Fire Prevention Week 2013 begins Sunday and fire departments should be preparing to get out in the public and take advantage of the attention the longest-running public health observance on record will bring you; at the very least it is an opportunity for good public relations and to place your department on the map. Sadly, it's an opportunity constantly wasted by the fire service every year, and every year the fate of citizens in our communities are sealed as we continually miss the opportunity to save lives.
It was written, although I could never find the author: “Never underestimate the power of the local fire department to influence change within the community.” I have found this one of the most factual and meaningful statements of any I have ever heard about the fire service and about being a firefighter. Just because of who we are we can make a difference and this Fire Prevention Week is your time.
This call goes out to you, individual firefighter. Don’t wait for your company officer to initiate it (sadly), or your department to take the lead. For that one week, I challenge you to make an effort to reach out to the public; whether at a scheduled community event, a station tour, your children’s school, or a simple visit to the supermarket to pick up the station’s dinner ingredients; stop looking at the floor or standing in the shadows quietly. You have the badge of public trust! You have instant admiration and the attention of the public who trusts you with their family and lives. Start shaking hands and having conversations and you will quickly learn that the difference you can make will last more than this one week.
I have contended that a firefighter who is actively involved in fire prevention will save more lives in a year then most firefighters will in a career. Again, I am not referring to being active in fire prevention by going out and conducting “official” fire prevention activities, although that helps, but taking the fire prevention responsibility to heart and taking advantage of every opportunity to talk to the citizens you protect about how to stay safe – a fundamental responsibility of the fire service I should think. By getting out of the stations and into the public, becoming known to your citizens, and developing rapport, a difference can be made and lives saved. Not just by those large-scale public relations events, but by simply saying, “Hey, good afternoon, do you have a smoke detector?”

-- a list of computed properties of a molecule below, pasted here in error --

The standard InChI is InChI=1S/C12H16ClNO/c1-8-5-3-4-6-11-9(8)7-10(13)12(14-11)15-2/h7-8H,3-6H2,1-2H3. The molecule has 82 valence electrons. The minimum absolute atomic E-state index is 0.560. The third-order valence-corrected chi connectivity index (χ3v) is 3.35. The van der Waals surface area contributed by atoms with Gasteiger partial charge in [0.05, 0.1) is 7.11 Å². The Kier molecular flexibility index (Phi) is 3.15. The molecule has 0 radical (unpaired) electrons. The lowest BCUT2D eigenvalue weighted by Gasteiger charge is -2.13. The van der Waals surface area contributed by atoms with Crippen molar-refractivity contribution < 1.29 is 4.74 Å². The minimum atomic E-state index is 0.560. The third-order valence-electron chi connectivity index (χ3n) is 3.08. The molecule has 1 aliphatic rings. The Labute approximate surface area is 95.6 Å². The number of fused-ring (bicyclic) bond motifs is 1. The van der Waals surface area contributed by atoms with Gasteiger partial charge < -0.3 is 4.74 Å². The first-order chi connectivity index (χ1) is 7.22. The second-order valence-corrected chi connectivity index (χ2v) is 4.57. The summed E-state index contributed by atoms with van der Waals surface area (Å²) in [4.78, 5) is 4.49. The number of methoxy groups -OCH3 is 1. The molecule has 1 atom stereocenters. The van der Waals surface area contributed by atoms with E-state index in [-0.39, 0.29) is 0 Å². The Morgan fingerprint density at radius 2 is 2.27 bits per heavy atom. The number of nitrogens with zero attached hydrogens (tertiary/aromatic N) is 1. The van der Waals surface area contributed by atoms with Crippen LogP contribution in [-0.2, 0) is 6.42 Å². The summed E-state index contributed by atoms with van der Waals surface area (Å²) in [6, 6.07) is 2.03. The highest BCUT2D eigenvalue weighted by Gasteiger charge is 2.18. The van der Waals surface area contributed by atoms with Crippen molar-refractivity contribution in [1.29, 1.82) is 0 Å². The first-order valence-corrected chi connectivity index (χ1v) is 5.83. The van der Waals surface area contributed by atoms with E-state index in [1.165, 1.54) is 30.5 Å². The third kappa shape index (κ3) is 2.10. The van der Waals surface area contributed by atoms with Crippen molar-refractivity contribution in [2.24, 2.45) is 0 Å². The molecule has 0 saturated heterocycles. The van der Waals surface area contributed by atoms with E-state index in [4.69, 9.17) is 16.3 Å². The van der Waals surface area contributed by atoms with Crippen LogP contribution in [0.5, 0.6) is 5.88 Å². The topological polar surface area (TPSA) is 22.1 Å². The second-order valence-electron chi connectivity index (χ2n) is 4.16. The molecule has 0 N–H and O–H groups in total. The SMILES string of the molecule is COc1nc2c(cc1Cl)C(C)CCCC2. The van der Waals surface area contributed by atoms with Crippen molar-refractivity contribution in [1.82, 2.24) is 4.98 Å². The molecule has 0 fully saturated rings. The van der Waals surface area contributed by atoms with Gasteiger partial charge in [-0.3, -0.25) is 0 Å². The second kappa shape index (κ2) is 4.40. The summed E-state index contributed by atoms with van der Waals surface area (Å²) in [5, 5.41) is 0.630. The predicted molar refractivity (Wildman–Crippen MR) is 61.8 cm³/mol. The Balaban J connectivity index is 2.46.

Don’t think it works? Don’t think that lives can be saved through prevention – that it is a waste of time? Here are just some factual examples of lives saved by firefighters and fire departments who were active in their community:
Life Saved – A frail, older female adult of 100 pounds had routine blood pressure screenings with an involved firefighter over the previous few months in which her pressures were consistently in the normal range. However, during one screening the individual firefighter, who had rapport with this older female, alarmingly discovered her blood pressure to be 230/140.
Because of the established rapport and familiarity between the firefighter and the female, she willingly admitted that the doctor had placed her on new medications and that she was confused and just stopped taking them, but that she felt fine. Luckily, she trusted the firefighter enough to allow him to place a call to her son and inform him of what was discovered. The son immediately took his mother to her physician, and with her now being compliant with her medications, her subsequent pressures during future screenings returned to normal.
Life saved – During monthly blood pressure screenings, an older female adult’s blood pressures were routinely hypertensive; however, because she “felt fine” she refused to see her physician. As rapport and trust developed between the firefighter and the female, along with her friends who also attended the event, the female was “pressured” to see a doctor. Weeks later, that female thanked the fire department because upon seeing her doctor it was discovered that she had a developing heart condition, which was caught early and now being treated.